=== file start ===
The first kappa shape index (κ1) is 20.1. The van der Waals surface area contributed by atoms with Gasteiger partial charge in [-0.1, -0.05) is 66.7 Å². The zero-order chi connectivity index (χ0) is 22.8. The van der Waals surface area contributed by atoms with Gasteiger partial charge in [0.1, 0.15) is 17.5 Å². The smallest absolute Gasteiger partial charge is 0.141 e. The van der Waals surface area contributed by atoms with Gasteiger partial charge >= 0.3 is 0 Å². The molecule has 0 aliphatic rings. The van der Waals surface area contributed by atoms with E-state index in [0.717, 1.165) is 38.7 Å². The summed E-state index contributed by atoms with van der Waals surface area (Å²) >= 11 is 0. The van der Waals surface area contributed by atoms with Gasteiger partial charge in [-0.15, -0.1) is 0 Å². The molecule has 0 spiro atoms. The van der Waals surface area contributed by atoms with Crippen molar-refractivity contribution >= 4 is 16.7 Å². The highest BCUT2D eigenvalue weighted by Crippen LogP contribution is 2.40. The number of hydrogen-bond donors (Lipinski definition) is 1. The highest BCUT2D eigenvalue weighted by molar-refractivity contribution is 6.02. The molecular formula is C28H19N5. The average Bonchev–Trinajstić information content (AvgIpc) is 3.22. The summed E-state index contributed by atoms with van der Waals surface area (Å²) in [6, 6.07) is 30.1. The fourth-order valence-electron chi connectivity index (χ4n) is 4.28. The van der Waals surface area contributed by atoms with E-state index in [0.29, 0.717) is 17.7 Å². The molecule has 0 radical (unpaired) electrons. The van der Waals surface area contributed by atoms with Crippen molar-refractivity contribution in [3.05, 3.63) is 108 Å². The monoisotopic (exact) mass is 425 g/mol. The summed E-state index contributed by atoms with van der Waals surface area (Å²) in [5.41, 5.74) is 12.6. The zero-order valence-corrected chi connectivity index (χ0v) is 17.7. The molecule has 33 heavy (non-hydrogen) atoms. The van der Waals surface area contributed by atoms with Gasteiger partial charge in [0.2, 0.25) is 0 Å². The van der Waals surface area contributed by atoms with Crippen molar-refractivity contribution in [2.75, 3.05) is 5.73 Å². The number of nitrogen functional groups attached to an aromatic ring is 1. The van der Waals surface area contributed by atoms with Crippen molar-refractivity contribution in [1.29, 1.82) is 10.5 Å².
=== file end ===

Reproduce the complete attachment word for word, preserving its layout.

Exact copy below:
The first kappa shape index (κ1) is 20.1. The van der Waals surface area contributed by atoms with Gasteiger partial charge in [-0.1, -0.05) is 66.7 Å². The zero-order chi connectivity index (χ0) is 22.8. The van der Waals surface area contributed by atoms with Gasteiger partial charge in [0.1, 0.15) is 17.5 Å². The smallest absolute Gasteiger partial charge is 0.141 e. The van der Waals surface area contributed by atoms with Gasteiger partial charge >= 0.3 is 0 Å². The molecule has 0 aliphatic rings. The van der Waals surface area contributed by atoms with E-state index in [0.717, 1.165) is 38.7 Å². The summed E-state index contributed by atoms with van der Waals surface area (Å²) >= 11 is 0. The van der Waals surface area contributed by atoms with Gasteiger partial charge in [-0.15, -0.1) is 0 Å². The molecule has 0 spiro atoms. The van der Waals surface area contributed by atoms with Crippen molar-refractivity contribution >= 4 is 16.7 Å². The highest BCUT2D eigenvalue weighted by Crippen LogP contribution is 2.40. The number of hydrogen-bond donors (Lipinski definition) is 1. The highest BCUT2D eigenvalue weighted by molar-refractivity contribution is 6.02. The molecular formula is C28H19N5. The average Bonchev–Trinajstić information content (AvgIpc) is 3.22. The summed E-state index contributed by atoms with van der Waals surface area (Å²) in [6, 6.07) is 30.1. The fourth-order valence-electron chi connectivity index (χ4n) is 4.28. The van der Waals surface area contributed by atoms with E-state index in [0.29, 0.717) is 17.7 Å². The molecule has 0 radical (unpaired) electrons. The van der Waals surface area contributed by atoms with Crippen molar-refractivity contribution in [3.05, 3.63) is 108 Å². The monoisotopic (exact) mass is 425 g/mol. The summed E-state index contributed by atoms with van der Waals surface area (Å²) in [5.41, 5.74) is 12.6. The zero-order valence-corrected chi connectivity index (χ0v) is 17.7. The molecule has 33 heavy (non-hydrogen) atoms. The van der Waals surface area contributed by atoms with Gasteiger partial charge in [0.2, 0.25) is 0 Å². The van der Waals surface area contributed by atoms with Crippen molar-refractivity contribution in [2.75, 3.05) is 5.73 Å². The number of nitrogen functional groups attached to an aromatic ring is 1. The van der Waals surface area contributed by atoms with Crippen molar-refractivity contribution in [1.29, 1.82) is 10.5 Å².